Should St. Paul provide free childcare? Here’s what the evidence says
The idea that our state should spend, or as politicians like to say, “invest,” more of our tax dollars on childcare was not only prevalent in this year’s legislative session,…
There is a crisis in the state of Minnesota; parents are having a hard time accessing high-quality affordable childcare services. But while this is an issue afflicting the whole state, greater Minnesota has it worse, as a map from the University of Minnesota on childcare access illustrates.
Why is this the case?
There are two types of providers: licensed center-based care — which can care for large groups of children usually in large commercial — and family childcare providers who usually care for children in their own homes and are limited to a fewer number of kids.
Centers are usually expensive to set up, so they charge high tuition. Centers also need high enrollment in order for providers to recoup their tuition, so they are suitable for densely populated areas.
Rural Minnesota is sparsely populated. Moreover, parents, there have low incomes, so they cannot afford the high prices that are charged by centers. This, in turn, makes rural areas less attractive markets for licensed centers.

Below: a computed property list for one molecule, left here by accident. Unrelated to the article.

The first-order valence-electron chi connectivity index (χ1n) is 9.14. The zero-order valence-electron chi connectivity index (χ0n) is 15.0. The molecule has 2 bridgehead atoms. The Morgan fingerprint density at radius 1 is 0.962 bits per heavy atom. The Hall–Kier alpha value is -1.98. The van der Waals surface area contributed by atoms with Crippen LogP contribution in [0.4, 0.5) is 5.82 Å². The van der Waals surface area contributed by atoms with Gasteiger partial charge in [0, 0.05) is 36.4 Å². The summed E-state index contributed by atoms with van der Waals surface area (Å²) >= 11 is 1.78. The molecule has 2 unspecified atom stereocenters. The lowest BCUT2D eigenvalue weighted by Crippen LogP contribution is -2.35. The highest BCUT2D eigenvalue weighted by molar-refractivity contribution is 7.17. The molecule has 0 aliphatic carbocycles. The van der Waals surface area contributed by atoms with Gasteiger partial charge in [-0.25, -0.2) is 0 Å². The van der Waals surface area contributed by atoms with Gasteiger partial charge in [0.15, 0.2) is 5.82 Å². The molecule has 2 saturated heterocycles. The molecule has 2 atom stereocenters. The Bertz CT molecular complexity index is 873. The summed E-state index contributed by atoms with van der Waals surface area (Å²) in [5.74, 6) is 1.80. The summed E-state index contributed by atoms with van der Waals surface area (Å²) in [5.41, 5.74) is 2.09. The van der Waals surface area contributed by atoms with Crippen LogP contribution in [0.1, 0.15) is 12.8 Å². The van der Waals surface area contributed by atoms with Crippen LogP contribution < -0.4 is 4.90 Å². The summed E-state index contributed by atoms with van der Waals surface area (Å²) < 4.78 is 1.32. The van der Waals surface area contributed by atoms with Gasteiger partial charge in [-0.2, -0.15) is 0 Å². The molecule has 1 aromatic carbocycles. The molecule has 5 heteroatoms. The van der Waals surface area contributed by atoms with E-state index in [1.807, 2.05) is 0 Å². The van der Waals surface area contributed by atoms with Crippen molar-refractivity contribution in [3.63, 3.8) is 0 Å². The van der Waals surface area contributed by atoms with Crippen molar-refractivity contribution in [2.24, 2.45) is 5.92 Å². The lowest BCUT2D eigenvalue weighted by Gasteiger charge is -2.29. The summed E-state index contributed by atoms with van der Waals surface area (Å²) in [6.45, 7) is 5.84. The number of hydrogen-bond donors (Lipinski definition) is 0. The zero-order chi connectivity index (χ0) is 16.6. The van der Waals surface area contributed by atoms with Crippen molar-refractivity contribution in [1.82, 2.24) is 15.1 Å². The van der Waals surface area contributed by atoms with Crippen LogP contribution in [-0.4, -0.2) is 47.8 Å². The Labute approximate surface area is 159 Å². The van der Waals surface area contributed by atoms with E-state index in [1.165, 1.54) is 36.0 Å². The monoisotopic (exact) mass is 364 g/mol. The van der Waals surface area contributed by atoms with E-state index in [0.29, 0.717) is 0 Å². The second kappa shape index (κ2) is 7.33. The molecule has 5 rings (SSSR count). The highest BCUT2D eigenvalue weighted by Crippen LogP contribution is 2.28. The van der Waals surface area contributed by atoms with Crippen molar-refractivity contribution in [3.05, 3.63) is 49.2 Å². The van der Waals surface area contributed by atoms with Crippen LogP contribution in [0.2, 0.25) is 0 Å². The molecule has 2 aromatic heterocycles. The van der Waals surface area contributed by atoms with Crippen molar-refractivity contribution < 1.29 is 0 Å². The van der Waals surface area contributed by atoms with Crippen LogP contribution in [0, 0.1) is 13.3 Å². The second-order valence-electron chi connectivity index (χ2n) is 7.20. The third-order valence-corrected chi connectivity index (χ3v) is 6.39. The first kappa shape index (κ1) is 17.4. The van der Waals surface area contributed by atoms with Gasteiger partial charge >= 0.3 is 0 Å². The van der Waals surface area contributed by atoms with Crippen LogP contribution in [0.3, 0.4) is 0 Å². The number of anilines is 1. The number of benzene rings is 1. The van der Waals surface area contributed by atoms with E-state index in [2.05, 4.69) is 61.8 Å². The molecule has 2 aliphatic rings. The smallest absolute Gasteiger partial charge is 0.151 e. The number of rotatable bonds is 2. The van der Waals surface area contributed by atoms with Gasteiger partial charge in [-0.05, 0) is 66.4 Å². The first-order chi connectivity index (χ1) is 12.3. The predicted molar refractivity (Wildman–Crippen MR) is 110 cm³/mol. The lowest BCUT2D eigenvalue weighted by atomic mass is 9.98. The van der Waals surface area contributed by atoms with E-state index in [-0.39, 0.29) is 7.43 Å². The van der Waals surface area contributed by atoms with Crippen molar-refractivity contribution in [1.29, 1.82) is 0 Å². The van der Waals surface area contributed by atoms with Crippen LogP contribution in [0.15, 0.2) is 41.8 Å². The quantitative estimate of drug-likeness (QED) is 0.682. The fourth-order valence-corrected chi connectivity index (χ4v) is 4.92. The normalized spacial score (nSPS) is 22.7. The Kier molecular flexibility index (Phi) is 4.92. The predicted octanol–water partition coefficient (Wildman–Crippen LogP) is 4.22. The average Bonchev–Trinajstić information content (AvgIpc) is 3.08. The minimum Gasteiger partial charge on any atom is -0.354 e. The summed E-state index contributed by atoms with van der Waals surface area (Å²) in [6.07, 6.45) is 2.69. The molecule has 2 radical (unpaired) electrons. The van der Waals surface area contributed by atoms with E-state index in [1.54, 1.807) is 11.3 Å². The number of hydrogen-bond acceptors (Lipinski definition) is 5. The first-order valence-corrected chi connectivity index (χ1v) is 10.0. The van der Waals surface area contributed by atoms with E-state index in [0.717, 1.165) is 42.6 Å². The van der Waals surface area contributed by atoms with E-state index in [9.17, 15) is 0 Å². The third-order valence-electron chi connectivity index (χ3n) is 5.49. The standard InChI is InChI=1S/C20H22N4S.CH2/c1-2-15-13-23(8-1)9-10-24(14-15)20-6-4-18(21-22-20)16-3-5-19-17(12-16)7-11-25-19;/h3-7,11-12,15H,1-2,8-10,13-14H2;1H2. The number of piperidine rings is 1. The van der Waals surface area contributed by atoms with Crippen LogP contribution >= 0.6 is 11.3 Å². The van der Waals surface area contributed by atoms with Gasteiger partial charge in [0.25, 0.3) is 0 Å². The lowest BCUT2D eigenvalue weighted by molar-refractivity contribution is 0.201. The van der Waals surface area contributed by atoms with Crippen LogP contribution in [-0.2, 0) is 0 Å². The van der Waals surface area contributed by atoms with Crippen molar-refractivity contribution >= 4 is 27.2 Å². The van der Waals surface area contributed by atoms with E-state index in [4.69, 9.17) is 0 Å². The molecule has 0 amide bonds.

Family childcare centers, on the other hand, are less costly to set up, so they tend to be more prevalent in rural Minnesota. However, in recent years, family childcare providers have been exiting the market at an alarming rate, leaving rural Minnesota wanting.
According to recent data from the Minnesota Department of Health and Human Services (DHS), for example, between 2014 and 2018, the number of family childcare providers declines by 20 percent. And while there has been a growth in licensed centers, this growth has been concentrated in the metro region. So, greater Minnesota has been the biggest loser from this trend.
But why are family childcare providers leaving the market? Some of it has to do with demographics. Older childcare providers, for example, are retiring. And younger Minnesotans delay buying a house, so there hasn’t been a big wave of new family childcare providers to replace the retirees.
But outside of those demographic trends, overregulation is also to blame for this trend. Specifically, family childcare providers complain that rules are sometimes enforced punitively, or inconsistently by county licensors. Not to mention that the regulatory landscape keeps changing and getting more complex each day.
For example, due to some changes in federal assistance programs, Minnesota has had to tighten training as well as paperwork requirements, which has raised costs for providers, prompting some to exit the market, especially since training courses are hard to find in rural Minnesota.
With the COVID-19 pandemic driving costs even higher for providers, the childcare crisis will likely get even worse for our state. Policymakers certainly need to act, but greater Minnesota does deserve special attention.
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The legislature appropriates more money, the unions grab it for salaries, the school board cuts middle school band, and everyone blames the legislature for underfunding. Rinse and repeat.